The Wage and Hour division of the US Department of Labor announced earlier this month that it was planning a campaign of inspections and investigations targeting employers who use the H-2B seasonal guest worker visa program to hire temporary employees from other countries. Billed as an “education and enforcement initiative,” the campaign will target hotels and landscapers, the two industries that rely most heavily on the H-2B visa, “providing compliance assistance tools and information to employers and stakeholders, as well as conducting investigations of employers using this program,” according to the Labor Department’s statement:
A key component of the investigations is ensuring that employers recruit U.S. workers before applying for permission to employ temporary nonimmigrant workers. “Any employer seeking workers under this program must be ready and willing to hire qualified U.S. applicants first,” said Bryan Jarrett, Wage and Hour Division Acting Administrator. “This initiative demonstrates our commitment to safeguard American jobs, level the playing field for law-abiding employers, and protect guest workers from being paid less than they are legally owed or otherwise working under substandard conditions.”
Last year, WHD investigations found more than $105 million in back wages for more than 97,000 workers in industries with a high prevalence of H-2B workers, including the hotel industry.
The H-2B is a six-month visa that allows foreigners to work for a US employer temporarily and is most commonly used in the hospitality and landscaping industries to fill labor shortages in the high-demand summer season. In a historically tight market for American workers, employers in these industries have grown more dependent on the H-2B program to keep up with seasonal demand and grow their businesses. The policies of President Donald Trump, who has tasked his administration with reducing the number of both legal and undocumented immigrants entering the US, have exacerbated the labor market challenges of many employers who rely on guest worker visa programs like the H-1B and H-2B.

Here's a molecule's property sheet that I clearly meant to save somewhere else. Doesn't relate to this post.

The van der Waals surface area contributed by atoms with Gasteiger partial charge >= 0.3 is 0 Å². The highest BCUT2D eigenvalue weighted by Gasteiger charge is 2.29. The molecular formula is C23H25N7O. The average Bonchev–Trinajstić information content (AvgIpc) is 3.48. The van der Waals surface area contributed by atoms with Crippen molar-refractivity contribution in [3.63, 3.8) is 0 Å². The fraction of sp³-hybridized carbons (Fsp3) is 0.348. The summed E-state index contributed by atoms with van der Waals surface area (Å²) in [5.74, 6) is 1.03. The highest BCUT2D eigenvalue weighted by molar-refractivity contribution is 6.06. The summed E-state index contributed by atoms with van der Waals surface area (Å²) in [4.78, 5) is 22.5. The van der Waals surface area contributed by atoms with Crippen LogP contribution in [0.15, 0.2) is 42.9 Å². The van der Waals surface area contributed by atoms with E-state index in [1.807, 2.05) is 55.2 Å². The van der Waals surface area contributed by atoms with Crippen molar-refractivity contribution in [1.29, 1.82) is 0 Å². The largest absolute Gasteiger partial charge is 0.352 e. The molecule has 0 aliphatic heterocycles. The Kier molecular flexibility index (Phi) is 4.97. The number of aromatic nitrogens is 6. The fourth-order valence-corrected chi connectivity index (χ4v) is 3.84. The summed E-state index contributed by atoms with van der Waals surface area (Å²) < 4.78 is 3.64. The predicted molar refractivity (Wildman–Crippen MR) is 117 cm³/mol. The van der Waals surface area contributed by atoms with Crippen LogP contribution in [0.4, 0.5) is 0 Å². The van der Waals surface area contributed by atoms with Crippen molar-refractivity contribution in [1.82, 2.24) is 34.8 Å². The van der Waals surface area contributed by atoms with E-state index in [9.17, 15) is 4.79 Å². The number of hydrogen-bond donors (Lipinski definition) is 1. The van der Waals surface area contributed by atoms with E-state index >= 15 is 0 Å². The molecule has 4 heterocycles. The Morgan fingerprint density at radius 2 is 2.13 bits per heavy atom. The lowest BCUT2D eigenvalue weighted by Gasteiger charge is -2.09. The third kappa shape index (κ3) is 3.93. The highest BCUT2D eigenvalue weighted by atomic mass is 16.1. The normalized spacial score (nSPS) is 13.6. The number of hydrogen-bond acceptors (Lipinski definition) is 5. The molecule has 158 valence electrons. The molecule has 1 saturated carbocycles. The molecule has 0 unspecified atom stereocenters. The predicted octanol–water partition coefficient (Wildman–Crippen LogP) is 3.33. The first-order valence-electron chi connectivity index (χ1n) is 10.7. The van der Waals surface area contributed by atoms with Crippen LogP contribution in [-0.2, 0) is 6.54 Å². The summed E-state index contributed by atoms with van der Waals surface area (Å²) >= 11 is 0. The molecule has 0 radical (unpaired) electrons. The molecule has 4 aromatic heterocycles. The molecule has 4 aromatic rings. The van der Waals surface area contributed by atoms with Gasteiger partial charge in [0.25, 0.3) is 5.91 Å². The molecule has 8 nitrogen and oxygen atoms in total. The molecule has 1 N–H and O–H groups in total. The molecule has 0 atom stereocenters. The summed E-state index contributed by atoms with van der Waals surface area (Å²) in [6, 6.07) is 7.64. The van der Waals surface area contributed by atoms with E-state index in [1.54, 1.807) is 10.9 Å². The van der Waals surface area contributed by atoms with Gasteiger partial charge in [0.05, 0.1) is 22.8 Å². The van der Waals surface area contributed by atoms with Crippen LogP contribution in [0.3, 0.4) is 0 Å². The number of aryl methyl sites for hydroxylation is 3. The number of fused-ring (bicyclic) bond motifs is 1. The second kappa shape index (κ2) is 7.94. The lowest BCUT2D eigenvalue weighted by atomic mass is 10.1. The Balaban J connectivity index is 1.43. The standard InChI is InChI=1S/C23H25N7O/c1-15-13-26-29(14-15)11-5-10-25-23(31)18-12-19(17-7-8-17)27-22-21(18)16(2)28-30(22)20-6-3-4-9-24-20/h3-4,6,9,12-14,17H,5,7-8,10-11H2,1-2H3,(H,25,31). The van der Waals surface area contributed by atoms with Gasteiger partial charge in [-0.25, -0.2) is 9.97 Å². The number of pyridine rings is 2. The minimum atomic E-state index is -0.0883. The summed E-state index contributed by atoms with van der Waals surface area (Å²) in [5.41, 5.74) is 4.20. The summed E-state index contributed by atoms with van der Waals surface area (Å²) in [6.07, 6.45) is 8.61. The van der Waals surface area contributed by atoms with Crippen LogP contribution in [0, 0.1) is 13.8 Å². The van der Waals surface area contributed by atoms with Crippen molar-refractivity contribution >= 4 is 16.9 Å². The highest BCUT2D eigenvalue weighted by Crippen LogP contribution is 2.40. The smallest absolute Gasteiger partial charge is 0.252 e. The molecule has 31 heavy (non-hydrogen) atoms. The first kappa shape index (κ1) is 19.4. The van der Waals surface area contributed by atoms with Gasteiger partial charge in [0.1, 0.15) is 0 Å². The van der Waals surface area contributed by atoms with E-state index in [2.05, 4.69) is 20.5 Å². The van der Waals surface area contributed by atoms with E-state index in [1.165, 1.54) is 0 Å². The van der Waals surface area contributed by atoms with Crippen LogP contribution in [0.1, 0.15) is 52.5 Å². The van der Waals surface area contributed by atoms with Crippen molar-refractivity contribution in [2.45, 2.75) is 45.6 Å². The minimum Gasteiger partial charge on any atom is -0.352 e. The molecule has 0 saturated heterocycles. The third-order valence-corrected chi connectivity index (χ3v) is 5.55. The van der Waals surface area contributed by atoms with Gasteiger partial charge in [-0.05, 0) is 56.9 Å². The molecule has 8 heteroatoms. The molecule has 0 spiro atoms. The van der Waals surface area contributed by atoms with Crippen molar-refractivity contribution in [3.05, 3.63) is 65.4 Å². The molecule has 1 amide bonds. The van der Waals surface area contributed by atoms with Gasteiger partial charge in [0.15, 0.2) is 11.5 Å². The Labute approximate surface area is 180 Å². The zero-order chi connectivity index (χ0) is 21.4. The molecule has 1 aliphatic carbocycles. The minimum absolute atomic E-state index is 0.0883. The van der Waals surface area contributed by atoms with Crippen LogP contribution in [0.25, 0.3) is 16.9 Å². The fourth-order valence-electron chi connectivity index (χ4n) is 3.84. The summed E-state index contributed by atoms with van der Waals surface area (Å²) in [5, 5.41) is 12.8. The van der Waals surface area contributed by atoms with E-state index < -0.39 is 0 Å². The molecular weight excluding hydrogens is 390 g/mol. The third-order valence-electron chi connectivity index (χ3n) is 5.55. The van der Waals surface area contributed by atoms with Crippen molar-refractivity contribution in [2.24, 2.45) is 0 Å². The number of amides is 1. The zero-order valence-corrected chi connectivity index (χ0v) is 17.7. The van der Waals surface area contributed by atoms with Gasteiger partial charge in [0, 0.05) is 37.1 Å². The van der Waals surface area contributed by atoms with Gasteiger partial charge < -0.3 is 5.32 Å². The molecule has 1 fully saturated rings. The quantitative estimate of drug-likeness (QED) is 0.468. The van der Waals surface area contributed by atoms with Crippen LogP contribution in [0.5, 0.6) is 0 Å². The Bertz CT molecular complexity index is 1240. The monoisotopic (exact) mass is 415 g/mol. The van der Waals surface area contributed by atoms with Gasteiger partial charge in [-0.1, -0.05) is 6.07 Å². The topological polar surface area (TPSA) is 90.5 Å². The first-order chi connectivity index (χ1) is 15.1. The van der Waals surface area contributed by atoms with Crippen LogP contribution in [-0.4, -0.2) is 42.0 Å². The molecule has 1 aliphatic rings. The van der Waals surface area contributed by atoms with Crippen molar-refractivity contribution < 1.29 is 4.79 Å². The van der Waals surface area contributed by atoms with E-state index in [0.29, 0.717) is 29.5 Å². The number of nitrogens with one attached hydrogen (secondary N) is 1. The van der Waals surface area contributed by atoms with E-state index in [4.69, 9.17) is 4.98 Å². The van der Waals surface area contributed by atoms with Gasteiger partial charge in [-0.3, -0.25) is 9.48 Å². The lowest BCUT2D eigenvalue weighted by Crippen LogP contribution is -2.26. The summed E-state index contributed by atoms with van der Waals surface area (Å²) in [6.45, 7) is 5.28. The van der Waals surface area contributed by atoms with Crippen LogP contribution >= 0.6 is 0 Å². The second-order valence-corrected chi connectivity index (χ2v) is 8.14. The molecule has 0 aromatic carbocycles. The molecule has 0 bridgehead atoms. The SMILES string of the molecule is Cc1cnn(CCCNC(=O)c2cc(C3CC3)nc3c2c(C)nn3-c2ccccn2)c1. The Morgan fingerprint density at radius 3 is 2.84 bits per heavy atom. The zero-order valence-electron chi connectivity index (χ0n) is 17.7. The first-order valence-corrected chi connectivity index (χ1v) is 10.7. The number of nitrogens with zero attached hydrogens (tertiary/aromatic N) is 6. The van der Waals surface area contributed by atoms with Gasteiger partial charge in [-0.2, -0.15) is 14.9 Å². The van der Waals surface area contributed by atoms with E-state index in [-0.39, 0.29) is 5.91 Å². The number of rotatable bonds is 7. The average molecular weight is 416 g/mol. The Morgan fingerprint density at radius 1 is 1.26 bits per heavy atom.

The US Department of Homeland Security announced on Friday that it would issue an additional 15,000 H-2B visas this summer for employers to hire non-farm seasonal workers from abroad, the Wall Street Journal reported. The guest worker visa program is limited by Congress to 66,000 of the six-month visas each year, divided evenly between the summer and winter seasons. This cap has not been raised since the 1990s, but the spending bill passed by Congress in March grants Homeland Security Secretary Kirstjen Nielsen the discretion to issue about twice that number depending on labor market needs.